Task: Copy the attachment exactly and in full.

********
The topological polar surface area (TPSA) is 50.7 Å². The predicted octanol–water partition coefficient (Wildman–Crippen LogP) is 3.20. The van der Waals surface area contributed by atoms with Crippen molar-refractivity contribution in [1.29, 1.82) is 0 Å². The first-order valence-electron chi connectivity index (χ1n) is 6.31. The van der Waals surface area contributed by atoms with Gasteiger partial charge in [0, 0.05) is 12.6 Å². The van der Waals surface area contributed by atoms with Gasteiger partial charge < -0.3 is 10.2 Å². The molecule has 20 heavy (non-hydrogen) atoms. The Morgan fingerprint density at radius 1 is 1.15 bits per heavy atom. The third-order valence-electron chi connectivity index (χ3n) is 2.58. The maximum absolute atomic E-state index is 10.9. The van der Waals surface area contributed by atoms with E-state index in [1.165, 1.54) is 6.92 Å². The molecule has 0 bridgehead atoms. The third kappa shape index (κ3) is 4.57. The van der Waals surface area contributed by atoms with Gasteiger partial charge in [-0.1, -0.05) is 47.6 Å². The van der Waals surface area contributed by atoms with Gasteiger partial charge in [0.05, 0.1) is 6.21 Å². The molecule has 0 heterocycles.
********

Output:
The topological polar surface area (TPSA) is 50.7 Å². The predicted octanol–water partition coefficient (Wildman–Crippen LogP) is 3.20. The van der Waals surface area contributed by atoms with Crippen molar-refractivity contribution in [1.29, 1.82) is 0 Å². The first-order valence-electron chi connectivity index (χ1n) is 6.31. The van der Waals surface area contributed by atoms with Gasteiger partial charge in [0, 0.05) is 12.6 Å². The van der Waals surface area contributed by atoms with Gasteiger partial charge < -0.3 is 10.2 Å². The molecule has 20 heavy (non-hydrogen) atoms. The Morgan fingerprint density at radius 1 is 1.15 bits per heavy atom. The third-order valence-electron chi connectivity index (χ3n) is 2.58. The maximum absolute atomic E-state index is 10.9. The van der Waals surface area contributed by atoms with E-state index in [1.165, 1.54) is 6.92 Å². The molecule has 0 bridgehead atoms. The third kappa shape index (κ3) is 4.57. The van der Waals surface area contributed by atoms with Gasteiger partial charge in [-0.1, -0.05) is 47.6 Å². The van der Waals surface area contributed by atoms with Gasteiger partial charge in [0.05, 0.1) is 6.21 Å². The molecule has 0 heterocycles.